When Richard heard of this plan, he declared that he would never submit to it.
"I am the King of England," said he, "and I will govern my realm by means of such officers as I choose to
appoint myself. I will not have others to appoint them for me."
The ideas which the kings of those days entertained in respect to the province of Parliament was that it was to
vote the necessary taxes to supply the king's necessities, and also to mature the details of all laws for the
regulation of the ordinary business and the social relations of life, but that the government, strictly so
called—that is, all that relates to the appointment and payment of executive officers, the making of peace or
war, the building and equipment of fleets, and the command of armies, was exclusively the king's prerogative,
and that for the exercise of his prerogative in these particulars the sovereign was responsible, not to his
subjects, but to God alone, from whom he claimed to have received his crown.
The people of England, as represented by Parliament, have never consented to this view of the subject. They
have always maintained
 that their kings are, in some sense, responsible to the people of the realm, and they have often deposed kings,
and punished them in other ways.
Accordingly, when Richard declared that he would not submit to the appointment of a council by Parliament, the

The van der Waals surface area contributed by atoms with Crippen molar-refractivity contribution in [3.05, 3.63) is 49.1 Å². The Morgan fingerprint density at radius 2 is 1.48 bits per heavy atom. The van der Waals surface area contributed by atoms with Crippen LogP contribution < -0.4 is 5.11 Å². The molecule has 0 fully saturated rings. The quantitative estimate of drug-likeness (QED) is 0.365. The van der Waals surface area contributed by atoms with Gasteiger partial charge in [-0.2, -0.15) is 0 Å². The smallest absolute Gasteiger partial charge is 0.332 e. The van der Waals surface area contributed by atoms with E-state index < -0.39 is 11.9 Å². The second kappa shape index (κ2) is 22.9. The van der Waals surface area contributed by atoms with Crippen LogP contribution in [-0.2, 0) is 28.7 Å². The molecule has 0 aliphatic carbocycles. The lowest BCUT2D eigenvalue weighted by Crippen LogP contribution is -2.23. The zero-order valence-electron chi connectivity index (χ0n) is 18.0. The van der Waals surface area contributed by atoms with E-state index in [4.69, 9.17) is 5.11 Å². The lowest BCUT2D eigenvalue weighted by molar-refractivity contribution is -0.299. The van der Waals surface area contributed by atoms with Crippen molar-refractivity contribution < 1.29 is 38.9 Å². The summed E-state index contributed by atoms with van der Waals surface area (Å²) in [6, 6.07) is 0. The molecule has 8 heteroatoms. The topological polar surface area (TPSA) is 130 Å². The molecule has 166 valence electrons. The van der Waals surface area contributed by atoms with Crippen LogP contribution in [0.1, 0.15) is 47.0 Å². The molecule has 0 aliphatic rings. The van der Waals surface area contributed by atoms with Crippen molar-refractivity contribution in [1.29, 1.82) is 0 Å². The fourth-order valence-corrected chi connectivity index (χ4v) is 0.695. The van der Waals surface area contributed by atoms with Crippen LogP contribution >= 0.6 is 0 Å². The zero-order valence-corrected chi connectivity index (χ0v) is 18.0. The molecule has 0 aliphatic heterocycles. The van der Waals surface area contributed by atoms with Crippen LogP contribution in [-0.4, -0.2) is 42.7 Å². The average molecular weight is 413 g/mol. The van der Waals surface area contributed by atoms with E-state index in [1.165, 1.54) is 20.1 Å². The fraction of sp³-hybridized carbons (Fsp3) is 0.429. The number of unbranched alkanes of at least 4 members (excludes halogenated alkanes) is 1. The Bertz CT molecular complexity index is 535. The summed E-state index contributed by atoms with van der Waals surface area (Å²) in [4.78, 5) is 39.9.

Commons reminded him of the fact that his great-grandfather, Edward the Second, had been deposed in consequence
of having unreasonably and obstinately resisted the will of his people, and they hinted to him that it would be
well for him to beware lest he should incur the same fate. Some of the lords, too, told him that the excitement
was so great in the country on account of the mismanagement of public affairs, and the corruptions and
malpractice of the favorites, that if he refused to allow the council to be appointed, there was danger that he
would lose his head.
So Richard was obliged to submit, and the council was appointed. Richard was in a great rage, and he secretly
determined to lay his plans for recovering the power into his own hands as soon as possible, and punishing the
council, and all who were concerned in appointing them, for their audacity in presuming to encroach in such a
manner upon his sovereign rights as king.
The council that was appointed consisted of